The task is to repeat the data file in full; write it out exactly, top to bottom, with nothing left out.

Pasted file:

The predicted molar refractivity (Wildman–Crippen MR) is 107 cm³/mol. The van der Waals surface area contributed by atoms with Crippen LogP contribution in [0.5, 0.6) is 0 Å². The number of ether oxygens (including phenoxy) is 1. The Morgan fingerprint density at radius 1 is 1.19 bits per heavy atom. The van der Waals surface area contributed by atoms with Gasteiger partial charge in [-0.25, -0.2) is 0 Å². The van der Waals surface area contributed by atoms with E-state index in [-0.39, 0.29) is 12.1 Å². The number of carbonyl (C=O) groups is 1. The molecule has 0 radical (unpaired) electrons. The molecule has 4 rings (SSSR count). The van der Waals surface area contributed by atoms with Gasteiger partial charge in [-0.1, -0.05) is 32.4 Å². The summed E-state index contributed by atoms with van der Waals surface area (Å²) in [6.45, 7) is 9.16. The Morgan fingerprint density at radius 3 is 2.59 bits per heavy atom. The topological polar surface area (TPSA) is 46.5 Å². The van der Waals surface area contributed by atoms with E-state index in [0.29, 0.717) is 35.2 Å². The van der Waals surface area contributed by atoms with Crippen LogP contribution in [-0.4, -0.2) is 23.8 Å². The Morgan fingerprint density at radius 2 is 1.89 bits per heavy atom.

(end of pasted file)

The predicted molar refractivity (Wildman–Crippen MR) is 107 cm³/mol. The van der Waals surface area contributed by atoms with Crippen LogP contribution in [0.5, 0.6) is 0 Å². The number of ether oxygens (including phenoxy) is 1. The Morgan fingerprint density at radius 1 is 1.19 bits per heavy atom. The van der Waals surface area contributed by atoms with Gasteiger partial charge in [-0.25, -0.2) is 0 Å². The van der Waals surface area contributed by atoms with E-state index in [-0.39, 0.29) is 12.1 Å². The number of carbonyl (C=O) groups is 1. The molecule has 0 radical (unpaired) electrons. The molecule has 4 rings (SSSR count). The van der Waals surface area contributed by atoms with Gasteiger partial charge in [-0.1, -0.05) is 32.4 Å². The summed E-state index contributed by atoms with van der Waals surface area (Å²) in [6.45, 7) is 9.16. The Morgan fingerprint density at radius 3 is 2.59 bits per heavy atom. The topological polar surface area (TPSA) is 46.5 Å². The van der Waals surface area contributed by atoms with E-state index in [0.29, 0.717) is 35.2 Å². The van der Waals surface area contributed by atoms with Crippen LogP contribution in [-0.4, -0.2) is 23.8 Å². The Morgan fingerprint density at radius 2 is 1.89 bits per heavy atom.